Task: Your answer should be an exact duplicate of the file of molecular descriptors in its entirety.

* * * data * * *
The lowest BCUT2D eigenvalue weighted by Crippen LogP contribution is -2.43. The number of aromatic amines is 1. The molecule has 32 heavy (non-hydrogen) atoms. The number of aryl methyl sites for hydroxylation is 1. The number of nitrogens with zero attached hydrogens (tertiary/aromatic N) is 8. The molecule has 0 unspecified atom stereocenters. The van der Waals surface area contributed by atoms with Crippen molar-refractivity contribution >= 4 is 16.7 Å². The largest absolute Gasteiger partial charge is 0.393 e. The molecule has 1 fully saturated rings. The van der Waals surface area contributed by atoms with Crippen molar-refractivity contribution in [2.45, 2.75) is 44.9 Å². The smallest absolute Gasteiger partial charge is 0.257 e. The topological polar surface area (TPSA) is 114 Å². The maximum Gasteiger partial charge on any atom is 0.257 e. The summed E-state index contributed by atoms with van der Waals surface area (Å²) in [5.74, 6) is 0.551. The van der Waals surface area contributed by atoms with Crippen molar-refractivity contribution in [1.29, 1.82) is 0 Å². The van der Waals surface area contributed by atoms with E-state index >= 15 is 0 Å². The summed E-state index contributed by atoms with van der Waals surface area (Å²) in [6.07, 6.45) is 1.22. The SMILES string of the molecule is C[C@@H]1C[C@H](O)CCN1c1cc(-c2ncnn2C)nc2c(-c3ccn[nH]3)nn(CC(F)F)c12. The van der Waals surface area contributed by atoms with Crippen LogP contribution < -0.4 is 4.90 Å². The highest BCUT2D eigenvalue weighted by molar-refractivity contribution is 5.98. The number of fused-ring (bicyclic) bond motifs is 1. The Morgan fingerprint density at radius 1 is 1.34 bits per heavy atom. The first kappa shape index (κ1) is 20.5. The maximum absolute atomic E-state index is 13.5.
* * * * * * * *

The lowest BCUT2D eigenvalue weighted by Crippen LogP contribution is -2.43. The number of aromatic amines is 1. The molecule has 32 heavy (non-hydrogen) atoms. The number of aryl methyl sites for hydroxylation is 1. The number of nitrogens with zero attached hydrogens (tertiary/aromatic N) is 8. The molecule has 0 unspecified atom stereocenters. The van der Waals surface area contributed by atoms with Crippen molar-refractivity contribution >= 4 is 16.7 Å². The largest absolute Gasteiger partial charge is 0.393 e. The molecule has 1 fully saturated rings. The van der Waals surface area contributed by atoms with Crippen molar-refractivity contribution in [2.45, 2.75) is 44.9 Å². The smallest absolute Gasteiger partial charge is 0.257 e. The topological polar surface area (TPSA) is 114 Å². The maximum Gasteiger partial charge on any atom is 0.257 e. The summed E-state index contributed by atoms with van der Waals surface area (Å²) in [5.74, 6) is 0.551. The van der Waals surface area contributed by atoms with Crippen molar-refractivity contribution in [1.29, 1.82) is 0 Å². The van der Waals surface area contributed by atoms with E-state index >= 15 is 0 Å². The summed E-state index contributed by atoms with van der Waals surface area (Å²) in [6.07, 6.45) is 1.22. The SMILES string of the molecule is C[C@@H]1C[C@H](O)CCN1c1cc(-c2ncnn2C)nc2c(-c3ccn[nH]3)nn(CC(F)F)c12. The van der Waals surface area contributed by atoms with Crippen LogP contribution < -0.4 is 4.90 Å². The highest BCUT2D eigenvalue weighted by molar-refractivity contribution is 5.98. The number of fused-ring (bicyclic) bond motifs is 1. The Morgan fingerprint density at radius 1 is 1.34 bits per heavy atom. The first kappa shape index (κ1) is 20.5. The maximum absolute atomic E-state index is 13.5.